I do group workshops for adults and art lessons for kids. I LOVE to teach the Ethiopian coptic and all kinds of bookbinding, dolls, and cards...lots of stuff.
Do you teach out of your house? How do you get these gigs?
I teach in my studio and put out fliers and ads in the newspaper. Sometimes groups will hire me to come to do stuff. Once I did a book class at a bridal shower.
How did that come about?
I knew someone who was hosting the shower and she thought a book would be more fun than silly games, so we had the guests bring photos and we each made a purse-shaped tunnel book.
Had anyone ever done a book before?
I don't think so.
I thank you for bringing more people over to the dark side! Do you meet with friends to make art regularly? Do you have a small critique group or art guild?
No, not really. Other than my students, and my husband has an opinion too. Sometimes unsolicited!
Have you studied handmade books with anyone else?
Yes: Dan Essig, Keith Smith, Dolph Smith.
Okay, confession time: Just how many handmade books have you made?
1,000, maybe. This number includes my purse-style books. I've made all kinds of books in different sizes and shapes. Right now I'm working on an outrageous fabric book.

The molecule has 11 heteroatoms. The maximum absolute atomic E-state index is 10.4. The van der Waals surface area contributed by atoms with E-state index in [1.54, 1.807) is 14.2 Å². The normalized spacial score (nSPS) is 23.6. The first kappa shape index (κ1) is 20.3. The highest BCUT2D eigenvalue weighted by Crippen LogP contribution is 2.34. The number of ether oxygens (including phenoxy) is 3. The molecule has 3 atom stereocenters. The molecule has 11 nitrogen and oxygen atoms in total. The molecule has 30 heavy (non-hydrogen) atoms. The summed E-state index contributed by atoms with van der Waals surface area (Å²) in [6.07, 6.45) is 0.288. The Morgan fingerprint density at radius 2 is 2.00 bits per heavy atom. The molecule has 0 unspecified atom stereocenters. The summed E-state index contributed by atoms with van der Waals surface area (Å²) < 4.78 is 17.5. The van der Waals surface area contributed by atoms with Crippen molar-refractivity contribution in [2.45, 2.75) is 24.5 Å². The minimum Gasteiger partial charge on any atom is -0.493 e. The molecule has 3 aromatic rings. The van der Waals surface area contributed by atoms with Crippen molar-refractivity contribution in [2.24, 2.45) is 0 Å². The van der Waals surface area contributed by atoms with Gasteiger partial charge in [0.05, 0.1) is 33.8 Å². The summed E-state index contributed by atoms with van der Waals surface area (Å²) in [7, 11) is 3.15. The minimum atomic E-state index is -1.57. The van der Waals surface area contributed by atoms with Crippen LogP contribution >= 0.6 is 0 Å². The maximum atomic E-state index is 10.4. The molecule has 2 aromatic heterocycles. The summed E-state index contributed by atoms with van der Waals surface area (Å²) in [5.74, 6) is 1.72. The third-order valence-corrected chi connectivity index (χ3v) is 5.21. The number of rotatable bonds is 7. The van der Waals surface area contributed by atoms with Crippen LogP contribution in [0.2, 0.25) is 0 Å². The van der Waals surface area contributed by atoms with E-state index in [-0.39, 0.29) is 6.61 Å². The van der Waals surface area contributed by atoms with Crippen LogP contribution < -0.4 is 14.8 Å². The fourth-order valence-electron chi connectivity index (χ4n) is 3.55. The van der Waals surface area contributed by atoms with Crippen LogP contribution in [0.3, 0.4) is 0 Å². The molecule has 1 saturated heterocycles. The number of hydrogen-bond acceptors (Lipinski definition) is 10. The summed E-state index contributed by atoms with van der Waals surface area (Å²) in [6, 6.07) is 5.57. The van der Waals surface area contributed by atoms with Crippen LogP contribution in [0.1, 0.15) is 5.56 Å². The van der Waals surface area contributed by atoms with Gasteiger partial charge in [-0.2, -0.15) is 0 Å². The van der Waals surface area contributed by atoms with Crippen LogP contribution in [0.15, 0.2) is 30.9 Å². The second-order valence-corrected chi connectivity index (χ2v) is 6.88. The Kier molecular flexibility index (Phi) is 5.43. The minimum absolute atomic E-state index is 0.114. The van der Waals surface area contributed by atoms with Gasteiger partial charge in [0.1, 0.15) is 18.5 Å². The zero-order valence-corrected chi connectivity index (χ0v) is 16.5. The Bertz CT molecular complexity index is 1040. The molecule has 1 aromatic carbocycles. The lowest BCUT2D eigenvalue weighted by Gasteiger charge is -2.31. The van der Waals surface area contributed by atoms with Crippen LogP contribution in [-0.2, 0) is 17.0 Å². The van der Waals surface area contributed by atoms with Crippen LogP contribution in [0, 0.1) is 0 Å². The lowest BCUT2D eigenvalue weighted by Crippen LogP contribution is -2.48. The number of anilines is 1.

Are you going to be teaching anywhere nationally?
Not yet. That's what I want to do when I grow up. I dream of teaching at national art retreats.
You could do it! Tell me what it was like when you got "The Call"––that you're work might be cover. Was it like the Oscars? (Tongue in cheek)
((Scream)) I thought that getting in the magazine would be the pinnacle. I have been a basket case of excitement waiting to see it. One of my colleagues asked me if I would bring it to school when it comes out. I said bring it?! I'M GOING TO WEAR IT!
Oh, how that makes me smile. I put some pressure on you when we were considering the purse books for cover. I asked if you could make more purse books that fit a very specific style and color scheme, and I only gave you 48 hours to do it. Did I stress you out? Did you make a nasty, little voodoo doll of me? How ugly was it?
Nope, I didn't. I can do anything.
My guess is you're used to pressure and can wipe that inner critique off your shoulder pretty effortlessly, seeing you've trained yourself to complete something in a short amount of time.
I have one last question, but it depends if you're watching "Project Runway" or not. I'm obsessed.
My favorite show! I'm still wounded over my boy, Santino. I have a Santino t-shirt and I made 4 Santino paper dolls.
Those are hysterical! (Everybody make sure to go check them out here.)
So, Debbi, who are you thinking will take this? Laura? Michael, Jeff? Uli?
Michael, but will he sell his soul for a convertible?
I love Tim's blog.
Tim's podcasts are the best. I actually told a class of second graders today, "Make it work!"
Ha! On that note, I'd like to thank you for being my guest today.
I hope everyone has a chance to read Debbi's article in the next issue of Cloth Paper Scissors. Look forward to more articles from Debbi and her handmade books in future issues!